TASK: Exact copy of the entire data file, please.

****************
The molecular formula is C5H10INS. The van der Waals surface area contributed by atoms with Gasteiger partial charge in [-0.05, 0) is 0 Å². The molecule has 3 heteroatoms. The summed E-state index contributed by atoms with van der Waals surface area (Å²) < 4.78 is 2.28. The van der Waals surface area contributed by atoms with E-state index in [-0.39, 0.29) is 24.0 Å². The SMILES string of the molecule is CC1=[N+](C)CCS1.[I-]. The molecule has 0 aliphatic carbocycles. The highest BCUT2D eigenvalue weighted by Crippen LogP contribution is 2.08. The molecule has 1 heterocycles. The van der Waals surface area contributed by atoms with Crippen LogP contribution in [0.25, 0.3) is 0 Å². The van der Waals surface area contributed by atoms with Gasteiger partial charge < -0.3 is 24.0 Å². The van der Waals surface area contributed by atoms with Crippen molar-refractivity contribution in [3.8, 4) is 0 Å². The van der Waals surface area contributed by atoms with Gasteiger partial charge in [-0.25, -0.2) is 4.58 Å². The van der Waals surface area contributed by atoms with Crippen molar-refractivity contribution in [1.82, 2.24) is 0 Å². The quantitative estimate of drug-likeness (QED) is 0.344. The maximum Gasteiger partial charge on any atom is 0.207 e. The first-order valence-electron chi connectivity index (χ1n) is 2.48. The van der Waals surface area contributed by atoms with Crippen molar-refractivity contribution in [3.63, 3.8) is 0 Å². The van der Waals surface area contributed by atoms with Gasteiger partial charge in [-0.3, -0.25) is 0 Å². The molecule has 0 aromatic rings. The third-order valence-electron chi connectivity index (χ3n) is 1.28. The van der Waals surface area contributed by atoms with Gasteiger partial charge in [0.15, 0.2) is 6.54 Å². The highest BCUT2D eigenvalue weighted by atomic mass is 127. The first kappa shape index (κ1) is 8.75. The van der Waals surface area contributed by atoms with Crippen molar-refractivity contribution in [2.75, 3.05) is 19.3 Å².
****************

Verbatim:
The molecular formula is C5H10INS. The van der Waals surface area contributed by atoms with Gasteiger partial charge in [-0.05, 0) is 0 Å². The molecule has 3 heteroatoms. The summed E-state index contributed by atoms with van der Waals surface area (Å²) < 4.78 is 2.28. The van der Waals surface area contributed by atoms with E-state index in [-0.39, 0.29) is 24.0 Å². The SMILES string of the molecule is CC1=[N+](C)CCS1.[I-]. The molecule has 0 aliphatic carbocycles. The highest BCUT2D eigenvalue weighted by Crippen LogP contribution is 2.08. The molecule has 1 heterocycles. The van der Waals surface area contributed by atoms with Crippen LogP contribution in [0.25, 0.3) is 0 Å². The van der Waals surface area contributed by atoms with Gasteiger partial charge < -0.3 is 24.0 Å². The van der Waals surface area contributed by atoms with Crippen molar-refractivity contribution in [3.8, 4) is 0 Å². The van der Waals surface area contributed by atoms with Gasteiger partial charge in [-0.25, -0.2) is 4.58 Å². The van der Waals surface area contributed by atoms with Crippen molar-refractivity contribution in [1.82, 2.24) is 0 Å². The quantitative estimate of drug-likeness (QED) is 0.344. The maximum Gasteiger partial charge on any atom is 0.207 e. The first-order valence-electron chi connectivity index (χ1n) is 2.48. The van der Waals surface area contributed by atoms with Crippen molar-refractivity contribution in [3.63, 3.8) is 0 Å². The van der Waals surface area contributed by atoms with Gasteiger partial charge in [-0.3, -0.25) is 0 Å². The molecule has 0 aromatic rings. The third-order valence-electron chi connectivity index (χ3n) is 1.28. The van der Waals surface area contributed by atoms with Gasteiger partial charge in [0.15, 0.2) is 6.54 Å². The highest BCUT2D eigenvalue weighted by atomic mass is 127. The first kappa shape index (κ1) is 8.75. The van der Waals surface area contributed by atoms with Crippen molar-refractivity contribution in [2.75, 3.05) is 19.3 Å².